Pope Francis also returned fire at Barack Obama when he said at Independence Hall: “In a world where various forms of modern tyranny seek to suppress religious freedom, or try to reduce it to a subculture without right to a voice in the public square, or to use religion as a pretext for hatred and brutality, it is imperative that the followers of the various religions join their voices in calling for peace, tolerance and respect for the dignity and rights of others.”

Interestingly enough, the Holy Father saved some of his best material for the flight home. Perhaps this is an indication of his reaction to what he had seen during his American visit. On the topic of priestly sex abuse Pope Francis said: “We know the abuses are everywhere; in families, in the neighborhoods, in the schools, in the gyms, but when a priest abuses it is very serious because the vocation of the priest is to make that boy, that girl grow toward the love of God, toward maturity and toward good, but instead of that they squashed them and this is nearly a sacrilege. He betrayed his vocation, the calling of the Lord.”

On the topic of divorce, he offered some of his clearest statements yet regarding the recent motu proprio on annulment: “This document, this ‘motu proprio’ facilitates the processes and the timing, but it is not divorce because marriage is indissoluble when it is a sacrament. And this the Church cannot change. It's doctrine. It’s an indissoluble sacrament.”

And on one annoying recurring topic, he couldn’t have been more clear: “On women priests, that cannot be done.”

And then, we have Francis’s not-so secret meeting with Mrs. Kim Davis which unleashed a torrent of white hot abuse at the Holy Father from his erstwhile allies on the religious left. Those who demand not to be judged by others are unsurprisingly the harshest judges of all.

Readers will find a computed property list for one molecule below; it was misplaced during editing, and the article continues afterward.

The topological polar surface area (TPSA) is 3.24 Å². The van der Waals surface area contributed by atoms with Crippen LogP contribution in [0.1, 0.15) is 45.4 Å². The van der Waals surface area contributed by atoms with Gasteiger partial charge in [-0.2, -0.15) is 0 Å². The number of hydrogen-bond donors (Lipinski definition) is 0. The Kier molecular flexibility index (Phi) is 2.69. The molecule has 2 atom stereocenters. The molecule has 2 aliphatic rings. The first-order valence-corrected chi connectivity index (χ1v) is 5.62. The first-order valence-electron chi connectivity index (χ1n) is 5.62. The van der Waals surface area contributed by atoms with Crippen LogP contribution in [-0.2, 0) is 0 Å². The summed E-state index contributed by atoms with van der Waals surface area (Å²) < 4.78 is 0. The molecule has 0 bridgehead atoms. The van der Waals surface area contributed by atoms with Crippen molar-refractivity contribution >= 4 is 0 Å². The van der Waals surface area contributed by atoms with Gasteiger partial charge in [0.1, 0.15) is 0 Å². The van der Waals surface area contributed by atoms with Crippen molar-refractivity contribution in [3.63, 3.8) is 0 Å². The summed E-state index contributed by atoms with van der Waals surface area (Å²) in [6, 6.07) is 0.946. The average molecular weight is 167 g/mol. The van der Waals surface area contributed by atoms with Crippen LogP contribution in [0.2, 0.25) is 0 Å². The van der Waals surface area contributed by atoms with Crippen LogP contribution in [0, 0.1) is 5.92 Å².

But from my point of view, perhaps the most promising statement I heard from Pope Francis during his trip came out during his return-flight interview. When asked his reaction to his “star” status in the United States, the Holy Father responded in a way that seemed to indicate an awareness that his cult was a mile wide and an inch deep among many, subject to being dispelled at a moment’s notice:

“The Pope must…Do you know what the title was of the Pope, which ought to be used? Servant of the servants of God. It’s a little different from the stars. Stars are beautiful to look at. I like to look at them in the summer when the sky is clear. But the Pope must be, must be the servant of the servants of God. Yes, in the media this is happening but there’s another truth. How many stars have we seen that go out and fall? It is a fleeting thing. On the other hand, being servant of the servants of God is something that doesn’t pass."

If nothing else, the Pope’s visit gave me a renewed sense of hope, along with a strong inclination to pray for him even more. Considering the tremendous responsibility he bears before Almighty God—when a few incautious words could potentially lead millions of souls to perdition—the next month should tell us much about whether he will have the courage to buck the incessant demands of the world and those worldly prelates in his inner circle. May Jesus protect him. May the Holy Spirit guide him. May Our Lady pray for him!

1 comment:

Anonymous said...

Well, some wishful thinking here? I mean, if you have to talk more about church's arquitecture than about the Pope itself to praise the Pope, something is not working.